Campaign 2012: The fight for Nevada
As the presidential campaign nears its end, President Barack Obama and Republican nominee Mitt Romney are fighting hard for electoral votes in battleground states. Both candidates campaigned in Nevada this week.
Reno, Nev. — When Mitt Romney landed in Las Vegas on Tuesday, President Barack Obama's advance team had beaten him there.
Obama was not on the ground yet, but the massive military cargo plane that transports the Democratic president's limo and support vehicles was there as Romney's motorcade rolled past to an event in Henderson County.
Locked in a tight race nationally, the two men are also fighting hard over Nevada and its six electoral college votes. Obama appears to have the lead in the state, prompting Romney to make his second visit here this week in an attempt to chip away at the president's support.
"Nevada is a great example of how we are playing offense on the map and Obama is playing defense," said senior Romney adviser Kevin Madden. "They won here in 2008, but we're now in a position to take it from them on Election Day and put it in the Romney win column."
That might be a tall order, but Romney is giving it a try as he rides a wave of enthusiasm among Republicans following strong showings in the three presidential debates.
Despite the highest unemployment rate in the nation at 11.8 percent and a housing market still reeling from foreclosures, the Democrats are strong in the state. They have worked hard since Obama won Nevada in 2008 and enjoy an advantage in voter registration.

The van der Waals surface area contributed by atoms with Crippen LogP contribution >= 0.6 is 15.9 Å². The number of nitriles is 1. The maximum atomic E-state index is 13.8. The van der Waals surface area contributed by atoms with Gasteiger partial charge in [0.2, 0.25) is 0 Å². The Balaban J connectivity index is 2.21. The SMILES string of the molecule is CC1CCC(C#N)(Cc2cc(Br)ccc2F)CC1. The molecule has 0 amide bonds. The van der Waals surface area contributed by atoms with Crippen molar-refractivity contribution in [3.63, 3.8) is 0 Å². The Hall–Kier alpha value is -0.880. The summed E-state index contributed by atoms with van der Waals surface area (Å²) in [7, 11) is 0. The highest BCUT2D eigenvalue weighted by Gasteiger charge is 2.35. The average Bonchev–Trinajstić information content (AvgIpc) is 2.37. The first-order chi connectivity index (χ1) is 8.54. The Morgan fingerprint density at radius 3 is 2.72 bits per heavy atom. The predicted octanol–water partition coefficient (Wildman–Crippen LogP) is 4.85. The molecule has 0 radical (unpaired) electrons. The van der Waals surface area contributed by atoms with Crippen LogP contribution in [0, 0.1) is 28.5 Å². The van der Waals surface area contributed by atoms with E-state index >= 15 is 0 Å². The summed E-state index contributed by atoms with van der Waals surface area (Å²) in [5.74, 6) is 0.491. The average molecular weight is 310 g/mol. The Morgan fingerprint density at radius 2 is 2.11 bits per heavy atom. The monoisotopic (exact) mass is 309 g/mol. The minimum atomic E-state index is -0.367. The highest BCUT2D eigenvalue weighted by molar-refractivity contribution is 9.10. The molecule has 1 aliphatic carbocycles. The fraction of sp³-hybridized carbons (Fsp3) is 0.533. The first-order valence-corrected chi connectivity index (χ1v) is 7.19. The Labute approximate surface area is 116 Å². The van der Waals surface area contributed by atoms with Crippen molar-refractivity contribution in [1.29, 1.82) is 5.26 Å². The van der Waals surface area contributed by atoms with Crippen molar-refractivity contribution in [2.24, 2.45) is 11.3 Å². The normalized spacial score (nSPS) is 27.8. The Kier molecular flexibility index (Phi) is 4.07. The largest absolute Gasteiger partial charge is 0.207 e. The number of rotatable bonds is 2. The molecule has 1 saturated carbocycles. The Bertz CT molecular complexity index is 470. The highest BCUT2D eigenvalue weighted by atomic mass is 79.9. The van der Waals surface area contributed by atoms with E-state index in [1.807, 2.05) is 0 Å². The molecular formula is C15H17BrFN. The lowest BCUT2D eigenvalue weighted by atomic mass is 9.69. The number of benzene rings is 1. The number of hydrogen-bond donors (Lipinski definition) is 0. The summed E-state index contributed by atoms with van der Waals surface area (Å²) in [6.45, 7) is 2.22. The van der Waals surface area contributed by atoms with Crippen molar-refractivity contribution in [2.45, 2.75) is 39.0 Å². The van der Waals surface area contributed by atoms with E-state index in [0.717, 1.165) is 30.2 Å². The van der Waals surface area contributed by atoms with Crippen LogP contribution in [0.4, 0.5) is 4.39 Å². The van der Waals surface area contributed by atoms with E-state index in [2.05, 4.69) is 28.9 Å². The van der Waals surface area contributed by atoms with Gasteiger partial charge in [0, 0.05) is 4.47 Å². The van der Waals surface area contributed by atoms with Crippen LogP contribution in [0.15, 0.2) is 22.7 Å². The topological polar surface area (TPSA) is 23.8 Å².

In Clark County, where Las Vegas is located, Obama's ground forces have amassed what Jon Ralston, one of the state's top political analysts, calls a near unstoppable "firewall," already banking as much as a 25,000-vote lead in Clark County through early voting.
Ralston, author of the website RalstonFlash.com, said that perhaps Republicans are seeing internal polling that indicates Romney can overtake Obama's Clark County advantage with big showings in the rest of the state.
"They're seeing something that nobody else is except them," he said. "The Democrats are building a firewall, so (Romney campaigners) are anticipating something that has not happened in the past, either a huge Republican surge or independents going big for Romney."
Romney and his SuperPAC allies have spent heavily on TV ads in the state in recent days.
"They think they've got a shot, or enough of a shot to make Obama spend time and money" in Nevada, Republican strategist Rich Galen said.
In the last few days, Rasmussen's daily tracking has shown Obama holding steady with a 2-point lead. The political website RealClearPolitics.com has Nevada rated as a toss-up, with Obama up 2.6 percentage points in an average of polls. Meanwhile, Public Policy Polling's latest survey found Obama leading Romney by four points.
In a good sign for Obama, Public Policy Polling also said on Wednesday that 84 percent of African Americans and 79 percent of Hispanics were "very excited" about voting, compared to 72 percent of whites.
Whatever strategies the Romney campaign might have in mind - like forcing Obama to spend time and money in the state - campaign officials dismissed any notion that Nevada is a stretch for Romney.
Officials hinted that their own polling shows Romney leading, with one top campaign strategist saying, "I think we'll win Nevada."
"Very, very close, and we are a little ahead and moving," the strategist said.
Speaking in Reno on Wednesday, Romney said the "Obama campaign is slipping and shrinking."
"Our campaign is a growing movement across this country, where people recognize we're going to build a brighter future for the American family," Romney said. "We're coming together with more power and more energy."